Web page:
Author: Lucas Mearian

IT salaries aren’t keeping up with inflation — but that may soon change

Pay for some IT professionals is failing to keep up with inflation, according to a salary survey by IT employment consultancy Janco Associates for calendar year 2021. But preliminary data indicates pay for tech workers could soon change drastically with job market in IT tight, and many companies eyeing major tech projects in the year ahead.

With inflation in the US running at about 8% over the past year, salary increases — even for IT execs — have failed to keep pace.

The mean compensation for all IT pros last year rose only 2.05%, with the median salary at $100,022 for those at large enterprises and at $95,681 for IT workers at mid-sized firms, according to Janco.

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Duckduckgo launches privacy browser beta for macOS

Privacy-centered search engine DuckDuckGo today launched the beta of its desktop browser for macOS.

The browser is designed from the ground up to maintain privacy, the company said, meaning it will not collect information about users and will not install cookies or tracking codes on devices. DuckDuckGo also said it can block “hidden trackers” before they load.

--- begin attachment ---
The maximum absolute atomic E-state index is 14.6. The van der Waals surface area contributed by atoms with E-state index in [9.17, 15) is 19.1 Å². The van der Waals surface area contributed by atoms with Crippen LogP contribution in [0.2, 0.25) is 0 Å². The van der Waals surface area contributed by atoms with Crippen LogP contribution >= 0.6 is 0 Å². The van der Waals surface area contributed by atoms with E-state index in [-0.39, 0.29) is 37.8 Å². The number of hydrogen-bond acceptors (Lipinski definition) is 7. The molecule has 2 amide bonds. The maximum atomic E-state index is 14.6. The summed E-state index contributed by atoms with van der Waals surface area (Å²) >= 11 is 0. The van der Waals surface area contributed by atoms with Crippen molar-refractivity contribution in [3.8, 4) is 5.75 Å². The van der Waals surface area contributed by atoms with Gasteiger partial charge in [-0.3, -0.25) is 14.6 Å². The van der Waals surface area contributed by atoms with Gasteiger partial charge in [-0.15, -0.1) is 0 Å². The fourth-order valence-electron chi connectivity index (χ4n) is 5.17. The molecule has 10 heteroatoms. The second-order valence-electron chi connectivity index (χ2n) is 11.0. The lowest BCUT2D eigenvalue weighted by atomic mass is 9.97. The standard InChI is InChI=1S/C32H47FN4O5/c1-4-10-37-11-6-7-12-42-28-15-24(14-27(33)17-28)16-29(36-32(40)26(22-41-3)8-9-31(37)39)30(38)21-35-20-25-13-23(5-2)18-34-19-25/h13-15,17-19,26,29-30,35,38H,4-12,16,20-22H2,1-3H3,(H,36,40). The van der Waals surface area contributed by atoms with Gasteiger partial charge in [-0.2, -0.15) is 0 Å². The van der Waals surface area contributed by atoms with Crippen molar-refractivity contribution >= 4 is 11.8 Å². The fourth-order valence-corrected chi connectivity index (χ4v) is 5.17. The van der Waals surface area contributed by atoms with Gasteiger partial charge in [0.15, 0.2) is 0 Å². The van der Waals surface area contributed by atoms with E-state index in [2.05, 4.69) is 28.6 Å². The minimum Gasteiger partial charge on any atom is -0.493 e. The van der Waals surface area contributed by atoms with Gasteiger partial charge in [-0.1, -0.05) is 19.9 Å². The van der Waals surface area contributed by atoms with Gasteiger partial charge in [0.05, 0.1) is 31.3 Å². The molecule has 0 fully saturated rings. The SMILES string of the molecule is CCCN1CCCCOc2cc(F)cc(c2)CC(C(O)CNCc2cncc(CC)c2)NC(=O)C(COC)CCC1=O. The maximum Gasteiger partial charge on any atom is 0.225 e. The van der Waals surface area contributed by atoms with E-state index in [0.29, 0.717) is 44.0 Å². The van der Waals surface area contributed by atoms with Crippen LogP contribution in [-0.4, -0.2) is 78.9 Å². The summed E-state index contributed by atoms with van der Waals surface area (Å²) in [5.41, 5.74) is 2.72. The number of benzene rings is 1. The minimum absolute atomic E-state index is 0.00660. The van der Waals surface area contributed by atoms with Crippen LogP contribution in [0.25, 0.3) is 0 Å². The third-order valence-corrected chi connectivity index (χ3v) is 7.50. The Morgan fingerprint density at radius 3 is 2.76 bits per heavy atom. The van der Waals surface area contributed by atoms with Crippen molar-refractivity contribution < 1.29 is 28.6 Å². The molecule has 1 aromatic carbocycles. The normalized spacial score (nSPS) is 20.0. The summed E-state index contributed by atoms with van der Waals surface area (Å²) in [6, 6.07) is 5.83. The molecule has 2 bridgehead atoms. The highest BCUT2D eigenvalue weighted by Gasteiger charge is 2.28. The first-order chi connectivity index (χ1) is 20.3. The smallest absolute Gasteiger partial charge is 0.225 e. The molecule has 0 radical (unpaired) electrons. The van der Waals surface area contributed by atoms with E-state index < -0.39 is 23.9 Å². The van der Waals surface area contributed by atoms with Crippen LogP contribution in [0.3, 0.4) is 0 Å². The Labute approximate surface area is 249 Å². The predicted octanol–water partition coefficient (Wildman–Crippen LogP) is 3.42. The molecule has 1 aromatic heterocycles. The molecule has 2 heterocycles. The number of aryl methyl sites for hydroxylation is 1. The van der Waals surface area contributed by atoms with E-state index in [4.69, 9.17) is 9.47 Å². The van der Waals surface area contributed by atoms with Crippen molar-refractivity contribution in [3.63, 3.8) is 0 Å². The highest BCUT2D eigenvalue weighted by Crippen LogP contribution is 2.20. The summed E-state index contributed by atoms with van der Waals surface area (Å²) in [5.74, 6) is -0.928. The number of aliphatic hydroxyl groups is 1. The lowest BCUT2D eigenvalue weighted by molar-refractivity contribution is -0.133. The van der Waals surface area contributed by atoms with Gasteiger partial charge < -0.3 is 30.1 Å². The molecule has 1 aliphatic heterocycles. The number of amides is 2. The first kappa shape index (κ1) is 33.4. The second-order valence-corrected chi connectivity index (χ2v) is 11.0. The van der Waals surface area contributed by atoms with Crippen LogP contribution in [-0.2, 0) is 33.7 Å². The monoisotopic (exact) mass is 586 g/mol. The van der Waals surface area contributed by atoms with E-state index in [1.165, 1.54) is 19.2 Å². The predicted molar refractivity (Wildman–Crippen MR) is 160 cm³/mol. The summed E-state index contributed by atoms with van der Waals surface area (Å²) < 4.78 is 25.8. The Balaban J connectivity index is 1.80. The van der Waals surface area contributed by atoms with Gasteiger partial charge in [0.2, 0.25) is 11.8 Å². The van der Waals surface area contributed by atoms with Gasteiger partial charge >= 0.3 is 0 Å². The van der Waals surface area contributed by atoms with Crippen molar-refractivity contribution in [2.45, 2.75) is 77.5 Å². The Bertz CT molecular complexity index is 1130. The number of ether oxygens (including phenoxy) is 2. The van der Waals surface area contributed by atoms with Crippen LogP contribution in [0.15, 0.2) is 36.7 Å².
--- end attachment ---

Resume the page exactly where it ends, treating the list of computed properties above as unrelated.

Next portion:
Duckduckgo first announced plans for a macOS desktop browser in December 2021. (The browser is already available as a download for mobile devices). In 2019, DuckDuckGo added Apple Maps support and has since made  other improvements to how it works on Apple devices.

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Q&A: CISO sees ‘enterprise’ browser as easier way to monitor employee web use

Over the past several years, Ashland Specialty Chemicals, a global specialty materials and chemical company with about 4,200 employees, has been downsizing. It shuttered its physical datacenter and adopted more of a software-as-a-service strategy for business apps such as Salesforce and Workday. With the shift to the cloud, the company also had to address keeping web traffic secure as its hybrid workforce accessed sensitive data online.

While the company continues to use more traditional, and costly, firewalls such as Cloud Access Security Brokers (CASB) and Secure Access Service Edge (SASE) to secure web gateways, it has also been testing an enterprise-specific browser from a start-up company named Island

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Q&A: CISO sees ‘enterprise’ browser as easier way to monitor employee web use

Over the past several years, Ashland Specialty Chemicals, a global specialty materials and chemical company with about 4,200 employees, has been downsizing. It shuttered its physical datacenter and adopted more of a software-as-a-service strategy for business apps such as Salesforce and Workday. With the shift to the cloud, the company also had to address keeping web traffic secure as its hybrid workforce accessed sensitive data online.